For a number of my executive coaching clients, it’s the time of year when they’re wrapping up annual performance review conversations. As is usually the case, some of those are easy and fun, and others are hard and stress-inducing. Whether they’re part of an annual cycle, or much more useful, a timely pull-up on recent performance, performance management conversations are a fact of corporate life.
Over the years, I’ve concluded that there are three valuable questions for leaders to ask and answer for themselves before they engage in a performance conversation. It doesn’t matter whether the conversation is in the easy and fun category or of the hard and stress-inducing variety, the questions are worth thinking through before you begin the discussion.
Here they are:
What Do I Want Them to Think? – This question is about identifying the important facts about the team member’s performance and organizing the facts in a way that provides insight into what they accomplished or didn’t and how they did what they did or didn’t do. Help your team member understand the impact of their actions, whether they’re positive, negative, or somewhere in between.
How Do I Want Them to Feel? – This question is at least as important as what you want them to think because the actions that people take flow much more directly from how they feel than what they think. How do you want them to feel at the end of the conversation? Appreciated? Challenged? Committed? Concerned? Those are just a few of many answers you might come up with. The point is to identify and then facilitate an emotional state for your team member that leads to productive action. Once you identify that, consider what you need to say and how you need to say it to help get them there.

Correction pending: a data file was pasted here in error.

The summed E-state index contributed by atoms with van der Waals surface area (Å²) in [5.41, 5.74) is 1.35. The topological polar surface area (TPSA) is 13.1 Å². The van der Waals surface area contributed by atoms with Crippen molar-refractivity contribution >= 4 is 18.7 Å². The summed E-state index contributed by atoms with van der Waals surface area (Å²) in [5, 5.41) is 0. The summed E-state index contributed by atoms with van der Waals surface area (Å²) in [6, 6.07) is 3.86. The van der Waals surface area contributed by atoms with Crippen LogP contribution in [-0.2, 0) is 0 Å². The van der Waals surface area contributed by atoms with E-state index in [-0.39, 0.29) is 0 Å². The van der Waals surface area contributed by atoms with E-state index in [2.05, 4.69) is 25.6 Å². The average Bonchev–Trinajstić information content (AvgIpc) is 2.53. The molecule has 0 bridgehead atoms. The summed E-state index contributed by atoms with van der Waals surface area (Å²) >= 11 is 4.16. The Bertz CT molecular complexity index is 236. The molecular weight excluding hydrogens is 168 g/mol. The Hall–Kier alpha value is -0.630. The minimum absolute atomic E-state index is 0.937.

What Do I Want Them to Do? – At its simplest, this question is about what you want your team member to keep, start or stop doing. Ideally, the emotional state that you’ve helped facilitate sets them up to take productive action. From there, it’s about support and expectations. For the high performers, you’ll want to talk about what’s next for them, how to leverage what’s on their agenda for the good of the organization and themselves, and what they need from you for continued success. For lower performers, the line of sight to the next set of goals is likely shorter and more focused, and the support from you is likely more directed.
Asking and answering these questions for yourself are worth an investment of your time and brain space before you have your performance conversation. This kind of preparation is very similar to the visualization process that great athletes go through before competition. What’s true for them is true for you too – solid preparation leads to better performance.
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